I am up and getting ready to take my daughter to school. As I type the sound of thunder reaches my ears once again. More wet stuff is on the way.
A student of Dali no doubt.
A nice thought but is not factual. He was born in Switzerland 1926 (the same year in which Dali was kicked out of the Sam Fernando Academy of Art in Madrid for causing dissent among other students, and for criticism of his lecturers of whom he claimed that none had the competence to examine him.)
Appia was 40 years old before he began painting (in 1966) by which time Dali was 62 years old. His work was frequently compared with Dali's however though he was self-taught.
I've been unable to find any link between the two artists.
I said to my wife last night, who was nearly naked after a shower, what a peachy bottom you have. I got a right dirty look in return, she thought I was being rude. Yes, English can easily be misunderstood.I believe Rice's "intended meaning" of student was in the spirit of Dali's works...not as teacher / student perday.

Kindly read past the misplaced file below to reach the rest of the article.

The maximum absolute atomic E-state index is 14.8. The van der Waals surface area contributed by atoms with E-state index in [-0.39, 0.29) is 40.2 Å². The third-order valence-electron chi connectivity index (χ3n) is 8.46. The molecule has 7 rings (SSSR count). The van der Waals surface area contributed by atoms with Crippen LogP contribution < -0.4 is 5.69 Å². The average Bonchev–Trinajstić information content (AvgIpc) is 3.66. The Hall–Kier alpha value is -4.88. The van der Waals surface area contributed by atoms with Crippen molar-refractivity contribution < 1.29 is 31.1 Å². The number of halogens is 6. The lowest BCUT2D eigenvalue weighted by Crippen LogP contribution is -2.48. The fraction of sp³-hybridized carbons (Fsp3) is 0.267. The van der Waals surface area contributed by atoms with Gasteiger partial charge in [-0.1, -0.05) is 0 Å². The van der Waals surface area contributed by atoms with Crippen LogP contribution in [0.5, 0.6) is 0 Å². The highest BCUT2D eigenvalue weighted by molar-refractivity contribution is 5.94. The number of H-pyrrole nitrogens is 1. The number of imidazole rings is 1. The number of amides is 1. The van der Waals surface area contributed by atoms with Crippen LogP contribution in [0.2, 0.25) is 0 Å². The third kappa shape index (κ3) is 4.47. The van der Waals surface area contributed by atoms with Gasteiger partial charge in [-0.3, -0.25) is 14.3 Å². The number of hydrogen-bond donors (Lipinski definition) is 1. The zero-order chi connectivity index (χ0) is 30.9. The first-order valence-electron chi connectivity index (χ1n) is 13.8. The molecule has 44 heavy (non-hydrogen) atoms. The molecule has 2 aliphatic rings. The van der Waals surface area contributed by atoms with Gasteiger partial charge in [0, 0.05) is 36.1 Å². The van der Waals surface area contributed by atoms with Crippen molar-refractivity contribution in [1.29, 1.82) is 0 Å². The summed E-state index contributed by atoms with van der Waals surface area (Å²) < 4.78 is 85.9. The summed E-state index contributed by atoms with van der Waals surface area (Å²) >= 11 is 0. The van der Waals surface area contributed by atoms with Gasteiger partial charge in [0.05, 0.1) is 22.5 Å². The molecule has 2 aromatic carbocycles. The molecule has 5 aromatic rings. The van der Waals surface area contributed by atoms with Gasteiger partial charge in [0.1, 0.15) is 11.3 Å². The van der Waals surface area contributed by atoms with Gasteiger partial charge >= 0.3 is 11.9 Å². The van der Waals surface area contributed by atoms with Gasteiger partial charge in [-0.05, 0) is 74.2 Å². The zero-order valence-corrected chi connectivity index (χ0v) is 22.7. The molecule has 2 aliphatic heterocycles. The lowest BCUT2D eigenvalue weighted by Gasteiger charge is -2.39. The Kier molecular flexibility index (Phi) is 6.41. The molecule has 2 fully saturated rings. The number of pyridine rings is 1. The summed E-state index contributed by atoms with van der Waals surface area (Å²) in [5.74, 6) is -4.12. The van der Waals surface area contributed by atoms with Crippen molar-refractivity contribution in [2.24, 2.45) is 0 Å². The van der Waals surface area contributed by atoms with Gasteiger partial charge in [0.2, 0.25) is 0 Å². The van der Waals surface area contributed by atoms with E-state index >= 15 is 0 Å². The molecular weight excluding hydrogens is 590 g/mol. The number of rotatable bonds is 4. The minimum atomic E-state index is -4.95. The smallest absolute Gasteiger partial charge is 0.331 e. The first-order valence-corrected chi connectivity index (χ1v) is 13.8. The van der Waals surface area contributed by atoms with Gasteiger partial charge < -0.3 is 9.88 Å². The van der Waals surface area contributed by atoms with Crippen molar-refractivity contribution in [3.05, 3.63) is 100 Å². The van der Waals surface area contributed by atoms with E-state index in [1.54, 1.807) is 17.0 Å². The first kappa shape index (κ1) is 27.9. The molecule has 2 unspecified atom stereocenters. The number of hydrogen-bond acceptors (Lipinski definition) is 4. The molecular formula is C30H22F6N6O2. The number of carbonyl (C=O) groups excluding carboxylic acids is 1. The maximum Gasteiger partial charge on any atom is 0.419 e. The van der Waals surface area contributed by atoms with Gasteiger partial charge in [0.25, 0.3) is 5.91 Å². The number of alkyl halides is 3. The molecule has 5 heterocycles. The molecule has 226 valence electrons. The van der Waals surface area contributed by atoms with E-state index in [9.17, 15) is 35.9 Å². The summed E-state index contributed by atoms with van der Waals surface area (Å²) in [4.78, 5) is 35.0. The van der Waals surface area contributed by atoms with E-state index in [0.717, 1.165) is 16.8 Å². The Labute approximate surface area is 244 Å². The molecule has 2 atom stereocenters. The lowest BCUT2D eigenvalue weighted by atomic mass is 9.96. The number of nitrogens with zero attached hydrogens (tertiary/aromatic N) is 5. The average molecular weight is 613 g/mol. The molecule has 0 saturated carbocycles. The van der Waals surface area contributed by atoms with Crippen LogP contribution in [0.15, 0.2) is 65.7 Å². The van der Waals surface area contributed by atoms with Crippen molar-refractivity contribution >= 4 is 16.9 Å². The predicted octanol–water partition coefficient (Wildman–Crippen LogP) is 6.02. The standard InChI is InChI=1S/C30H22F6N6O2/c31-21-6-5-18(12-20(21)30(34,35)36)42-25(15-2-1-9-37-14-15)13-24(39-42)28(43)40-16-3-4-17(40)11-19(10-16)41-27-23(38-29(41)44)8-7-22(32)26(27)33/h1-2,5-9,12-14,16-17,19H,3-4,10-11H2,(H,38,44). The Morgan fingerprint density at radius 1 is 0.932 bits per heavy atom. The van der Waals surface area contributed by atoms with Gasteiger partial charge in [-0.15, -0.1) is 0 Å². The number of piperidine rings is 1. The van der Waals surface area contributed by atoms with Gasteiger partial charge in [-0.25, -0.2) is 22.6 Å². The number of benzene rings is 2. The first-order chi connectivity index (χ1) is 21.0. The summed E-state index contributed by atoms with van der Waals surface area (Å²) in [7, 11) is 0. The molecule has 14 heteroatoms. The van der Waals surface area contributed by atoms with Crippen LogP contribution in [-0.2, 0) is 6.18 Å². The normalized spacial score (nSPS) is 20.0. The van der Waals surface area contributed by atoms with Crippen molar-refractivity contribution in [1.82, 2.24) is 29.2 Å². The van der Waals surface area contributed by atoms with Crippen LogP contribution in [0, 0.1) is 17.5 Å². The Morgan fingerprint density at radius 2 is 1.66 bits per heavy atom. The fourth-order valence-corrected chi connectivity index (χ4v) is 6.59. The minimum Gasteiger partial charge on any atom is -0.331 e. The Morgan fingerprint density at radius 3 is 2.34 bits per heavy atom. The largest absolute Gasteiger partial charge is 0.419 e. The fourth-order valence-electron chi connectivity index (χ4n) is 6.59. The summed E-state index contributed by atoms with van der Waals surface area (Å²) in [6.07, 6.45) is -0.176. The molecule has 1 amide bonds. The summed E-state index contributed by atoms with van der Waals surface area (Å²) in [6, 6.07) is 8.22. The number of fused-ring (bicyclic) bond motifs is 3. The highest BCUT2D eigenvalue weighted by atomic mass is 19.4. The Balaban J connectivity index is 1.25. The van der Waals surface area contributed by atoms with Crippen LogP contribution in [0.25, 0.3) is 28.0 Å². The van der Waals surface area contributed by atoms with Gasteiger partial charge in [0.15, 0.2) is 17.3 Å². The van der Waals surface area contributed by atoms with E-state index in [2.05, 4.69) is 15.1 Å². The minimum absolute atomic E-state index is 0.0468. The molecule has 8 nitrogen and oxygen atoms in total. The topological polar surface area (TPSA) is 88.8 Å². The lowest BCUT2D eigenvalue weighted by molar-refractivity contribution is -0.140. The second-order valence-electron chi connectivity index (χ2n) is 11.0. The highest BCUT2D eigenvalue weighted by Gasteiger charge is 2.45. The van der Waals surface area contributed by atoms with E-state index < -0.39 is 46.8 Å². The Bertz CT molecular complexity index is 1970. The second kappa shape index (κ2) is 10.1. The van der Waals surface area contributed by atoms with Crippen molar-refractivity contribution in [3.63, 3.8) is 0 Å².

English is funny like that. Lots of Thai folks find it confusing paricularly when spoken. imo
Note: Dali said he was inspired by Picasso...(albeit not 'taught').
I said to my wife last night, who was nearly naked after a shower, what a peachy bottom you have. I got a right dirty look in return, she thought I was being rude. Yes, English can easily be misunderstood.
I can assure you it is common place. Isaan has a compete different set. to those of central Thai. The Isaan ones are so esoteric. I hardly get most of them unless I ask. Then they look at me strangely for asking. Most of the ones I catch are in morlum. Isaan music.Ah... truth is in the motto 'say what you mean, and mean what you say.'
We English speakers do tend to chat using colloquialisms instead of literally correct expressions. For example, telling my wife that 'the cat is out of the bag' when a bit of news is revealed would always have her searching for an escaped feline. Many if not most of our speech patterns include such colloquialisms and idioms.
This is not unique to English of course, but I'm not aware of it being common practice in the Thai language. Others will know the answer no doubt.